Changing memory could result in faster processors

The MIT’s CSAIL researchers have recently developed a cache system for creating new cache structures on the spot in order to optimize for a specific application. This cache system that is known as Jenga has the ability to know the location of each memory bank, knows how to calculate store data for reducing the travel time even if it requires changing the hierarchy. This system would be ready if an app wants to benefit from multiple cache levels or one gigantic cache.

According to reports, just by adopting Jenga, the gains can be huge as a simulated score ran up 30 percent faster from a 36-core chip by using up to 85% less power. With this system, the users will not have to face any penalty for having many cores on a chip.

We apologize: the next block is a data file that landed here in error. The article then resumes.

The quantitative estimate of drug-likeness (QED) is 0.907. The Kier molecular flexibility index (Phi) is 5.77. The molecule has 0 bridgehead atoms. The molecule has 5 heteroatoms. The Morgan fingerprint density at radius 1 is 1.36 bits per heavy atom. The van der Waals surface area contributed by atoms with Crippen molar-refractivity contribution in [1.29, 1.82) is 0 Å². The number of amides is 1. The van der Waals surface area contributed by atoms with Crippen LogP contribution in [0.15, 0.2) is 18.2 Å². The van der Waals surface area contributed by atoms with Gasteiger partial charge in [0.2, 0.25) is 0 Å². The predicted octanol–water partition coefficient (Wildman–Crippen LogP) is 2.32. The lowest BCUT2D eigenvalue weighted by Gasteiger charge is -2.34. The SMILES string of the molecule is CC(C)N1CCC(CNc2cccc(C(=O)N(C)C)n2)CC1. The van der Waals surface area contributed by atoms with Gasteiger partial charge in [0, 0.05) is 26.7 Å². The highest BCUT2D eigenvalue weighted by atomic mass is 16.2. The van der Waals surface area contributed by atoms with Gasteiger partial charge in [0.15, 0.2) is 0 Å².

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But the issue is that Jenga is just stimulation and it will take the time to develop and get real world examples from this system. It is still a long way to go before chip manufacturers finally adopt it if they liked the idea of it. This is a concept which can be expected to be followed by CPU giants such as Intel and Qualcomm. Performance is always boosted by the chip makers by shifting to ever-smaller manufacturing processes. With a bit of an effort, the latest cache system can bring out extra performance out of the chips.

Via: Engadget


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